In 1885, wealthy MP Henry Labouchere passed the Labouchere Amendment, making homosexual acts of ‘gross indecency’ illegal. The amendment and became known as the blackmailer’s charter and is estimated to have led to the conviction of tens of thousands of men, including, famously, Oscar Wilde and Alan Turing.
E M Forster, a friend of the Labouchere family, had a life-long ambivalent attitude towards his sexuality. Although open with his friends, he never declared his homosexuality publicly and his novel Maurice, a tale of homosexual love written in 1914, was only published posthumously. In a diary entry of 1964, Forster reflected that ‘I should have been a more famous writer if I had written or rather published more, but sex has prevented the latter’.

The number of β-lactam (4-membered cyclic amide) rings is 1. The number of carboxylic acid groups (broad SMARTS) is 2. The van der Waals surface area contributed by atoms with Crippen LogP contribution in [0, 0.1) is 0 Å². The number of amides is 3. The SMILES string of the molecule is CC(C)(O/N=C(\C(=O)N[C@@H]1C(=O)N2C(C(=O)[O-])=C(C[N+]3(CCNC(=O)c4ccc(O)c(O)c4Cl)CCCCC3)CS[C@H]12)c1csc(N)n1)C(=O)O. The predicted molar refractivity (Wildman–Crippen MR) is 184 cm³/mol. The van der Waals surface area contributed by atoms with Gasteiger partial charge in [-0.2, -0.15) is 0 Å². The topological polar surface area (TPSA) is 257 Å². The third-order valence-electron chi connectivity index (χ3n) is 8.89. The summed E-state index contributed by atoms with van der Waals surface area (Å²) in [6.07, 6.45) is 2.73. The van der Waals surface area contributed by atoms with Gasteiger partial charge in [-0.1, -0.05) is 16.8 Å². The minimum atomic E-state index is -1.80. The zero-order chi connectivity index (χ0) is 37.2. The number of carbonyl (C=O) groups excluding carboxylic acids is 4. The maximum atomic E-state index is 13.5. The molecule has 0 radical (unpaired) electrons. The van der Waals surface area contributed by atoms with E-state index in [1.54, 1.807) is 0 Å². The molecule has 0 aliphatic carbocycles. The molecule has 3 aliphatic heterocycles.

Andrew Lumsden tells the story of the complicated relationship between Forster and the Laboucheres, and how the backdrop of hostility embodied by the Amendment impacted on Forster’s attitude to his own sexuality and his writing.
Andrew Lumsden is a journalist and gay rights activist. He was an original Gay Liberation Front (GLF) Activist and co-founder of Gay News.
Tickets are free, but spaces are limited – book in advance to avoid missing out!
We are excited to say that on the day we’ll be running a FREE shuttle bus from Lewes train station to Charleston. Details TBC.
This event is part of OUTing the Past, an international festival of LGBT+ history. Find out more here.